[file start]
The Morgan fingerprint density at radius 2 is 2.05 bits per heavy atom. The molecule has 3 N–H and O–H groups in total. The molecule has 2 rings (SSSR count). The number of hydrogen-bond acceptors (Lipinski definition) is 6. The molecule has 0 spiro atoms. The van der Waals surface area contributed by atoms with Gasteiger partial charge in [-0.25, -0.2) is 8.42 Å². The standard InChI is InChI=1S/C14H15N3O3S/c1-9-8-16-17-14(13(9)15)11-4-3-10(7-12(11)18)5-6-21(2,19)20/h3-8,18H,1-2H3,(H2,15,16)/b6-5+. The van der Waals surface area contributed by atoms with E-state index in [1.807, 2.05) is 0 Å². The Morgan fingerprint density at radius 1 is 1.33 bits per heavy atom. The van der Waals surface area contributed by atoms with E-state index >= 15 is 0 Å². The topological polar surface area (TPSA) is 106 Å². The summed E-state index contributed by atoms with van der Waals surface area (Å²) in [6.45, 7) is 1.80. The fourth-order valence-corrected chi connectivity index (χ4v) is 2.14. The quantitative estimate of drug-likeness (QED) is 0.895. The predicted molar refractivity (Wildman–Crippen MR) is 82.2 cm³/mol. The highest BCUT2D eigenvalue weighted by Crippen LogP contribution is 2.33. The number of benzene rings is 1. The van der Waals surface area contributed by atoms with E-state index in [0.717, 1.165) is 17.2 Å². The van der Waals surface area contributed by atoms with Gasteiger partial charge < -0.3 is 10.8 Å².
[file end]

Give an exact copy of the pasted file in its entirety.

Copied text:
The Morgan fingerprint density at radius 2 is 2.05 bits per heavy atom. The molecule has 3 N–H and O–H groups in total. The molecule has 2 rings (SSSR count). The number of hydrogen-bond acceptors (Lipinski definition) is 6. The molecule has 0 spiro atoms. The van der Waals surface area contributed by atoms with Gasteiger partial charge in [-0.25, -0.2) is 8.42 Å². The standard InChI is InChI=1S/C14H15N3O3S/c1-9-8-16-17-14(13(9)15)11-4-3-10(7-12(11)18)5-6-21(2,19)20/h3-8,18H,1-2H3,(H2,15,16)/b6-5+. The van der Waals surface area contributed by atoms with E-state index in [1.807, 2.05) is 0 Å². The Morgan fingerprint density at radius 1 is 1.33 bits per heavy atom. The van der Waals surface area contributed by atoms with E-state index >= 15 is 0 Å². The topological polar surface area (TPSA) is 106 Å². The summed E-state index contributed by atoms with van der Waals surface area (Å²) in [6.45, 7) is 1.80. The fourth-order valence-corrected chi connectivity index (χ4v) is 2.14. The quantitative estimate of drug-likeness (QED) is 0.895. The predicted molar refractivity (Wildman–Crippen MR) is 82.2 cm³/mol. The highest BCUT2D eigenvalue weighted by Crippen LogP contribution is 2.33. The number of benzene rings is 1. The van der Waals surface area contributed by atoms with E-state index in [0.717, 1.165) is 17.2 Å². The van der Waals surface area contributed by atoms with Gasteiger partial charge < -0.3 is 10.8 Å².